of the minor components can be achieved. In determining the optimal antimicrobial chemistry
of tea tree oil, it will also be important to maintain other valuable properties of the oil,
especially the reported antiinflammatory and mild anaesthetic effects, in the treatment of
conditions of the skin and mucous membranes.
Two aspects of the chemistry of tea tree oil which deserve further consideration are the
significance of 1,8-cineole and changes which occur in oils with aging. These are discussed
Significance of 1,8-cineole
In recent years there has been a great deal of controversy over the significance of 1,8cineole
in tea tree oil. The Standard stipulates a maximum concentration of 15% for 1,8-cineole.
The purpose of this maximum limit for cineole is to exclude oils from the high cineole
chemotypes of Melaleuca alternifolia, which have low levels of terpinen-4-ol, as such oils
are less effective antimicrobials. In recent years, there has been a push towards minimising
the level of cineole and as a result low cineole oils (<5%) have become popular in the
market place.
The most commonly stated reason for minimising cineole concentrations in tea tree oil is
that it is claimed to be a skin irritant (Lassak and McCarthy 1983; Barnes 1990; Carson et
al. 1995b; Raman et al. 1995). However, these claims are unsubstantiated. A recent study
has reported no irritancy or allergenicity due to 1,8-cineole in any of the 25 participants,
and, although there were three cases of allergy, none were due to cineole (Southwell et al.
1997). In another study, in which twenty-eight women were treated daily with vaginal
pessaries impregnated with tea tree oil containing 9.1% 1,8-cineole, no irritation of the
mucous membranes was reported (Bélaiche 1985a). The long-term use of eucalyptus oil,
which contains approximately 75% 1,8-cineole, as a chest rub also supports this view. There
Copyright © 1999 OPA (Overseas Publishers Association) N.V. Published by license under the Harwood Academic Publishers imprint,
part of The Gordon and Breach Publishing Group.

is evidence that a small number of individuals do have an adverse skin reaction to tea tree
oil, but the component responsible varies from person to person and there is only one
documented case of a skin reaction to cineole (de Groot and Weyland 1992). There is also
a report of irritancy due to terpinen-4-ol (Knight and Hausen 1994). The toxicity of tea tree
oil is discussed in 
Chapter 10
 of this monograph and readers are referred to it for further
Another possible reason for maintaining levels of cineole below 5% would be that such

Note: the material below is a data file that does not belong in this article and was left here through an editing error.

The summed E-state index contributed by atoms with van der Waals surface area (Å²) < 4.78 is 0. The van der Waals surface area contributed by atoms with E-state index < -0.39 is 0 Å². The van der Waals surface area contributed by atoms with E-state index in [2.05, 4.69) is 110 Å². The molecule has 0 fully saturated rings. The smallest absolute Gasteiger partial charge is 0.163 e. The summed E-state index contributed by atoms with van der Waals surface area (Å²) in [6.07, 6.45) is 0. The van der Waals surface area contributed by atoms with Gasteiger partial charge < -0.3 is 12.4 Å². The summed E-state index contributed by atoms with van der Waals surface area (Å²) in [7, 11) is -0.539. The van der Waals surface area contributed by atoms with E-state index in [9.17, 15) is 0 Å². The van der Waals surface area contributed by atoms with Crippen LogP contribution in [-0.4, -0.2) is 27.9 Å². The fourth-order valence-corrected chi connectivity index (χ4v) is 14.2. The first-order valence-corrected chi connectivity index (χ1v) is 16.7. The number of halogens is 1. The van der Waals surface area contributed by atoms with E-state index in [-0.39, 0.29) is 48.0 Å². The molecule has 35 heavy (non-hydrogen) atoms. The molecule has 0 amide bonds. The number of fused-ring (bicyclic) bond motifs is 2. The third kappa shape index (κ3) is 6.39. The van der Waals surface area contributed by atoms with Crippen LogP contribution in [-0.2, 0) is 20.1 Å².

oils were more effective as antimicrobials. When tested as a pure compound, conflicting
results for MIC values of 1,8-cineole are reported. A number of workers report low activity
(Low et al. 1974; Cruz et al. 1989; Williams et al. 1993; Raman et al. 1995; Griffin 1995),
while other studies report zones of inhibition comparable to those obtained with terpinen-4-
ol and a-terpineol and MIC values between 0.16 and 0.5% against various test organisms
(Deans and Svoboda 1989; Nguyen et al. 1994; Carson and Riley 1995). Williams et al.
(1988, 1993) used the disc diffusion assay to compare several oils with different levels of
1,8-cineole and terpinen-4-ol and report that oils become less active against C. albicans as
cineole concentrations increase. The difference was less marked when the same oils were
tested against E. coli and S. aureus. However, the reported effects may be attributable to
changes in concentration of terpinen-4-ol rather than 1,8-cineole. The lack of reproducibility
of the disc diffusion method used also limits the significance of these results.
In a more comprehensive study of eight oils blended to contain various concentrations of
1,8-cineole between 1.5 and 28%, there were no significant differences found in MIC values
(Table 4, Southwell et al. 1996). By comparing the results for Oil 6 with Oils 7 and 8, it can
be seen that it is important that the level of terpinen-4-ol remains above 30%. Similar results
were obtained with a further 12 Gram-positive and Gram-negative bacteria (Mann and
Markham 1997), providing convincing evidence for the view that oils with ultra low levels
of cineole are not superior in terms of antimicrobial activity. Thus there is no scientific basis
for the market push for ultra low cineole oils. In fact, it has been reported that 1,8-cineole is
Table 4 Effect of 1,8-cineole on MIC values determined by an agar
dilution method using Isosensitest agar with 0.25% Tween 20
*Tea tree oil samples were mixed with 1,8-cineole to give final concentrations of
1,8-cineole ranging from 1.5–28.5%.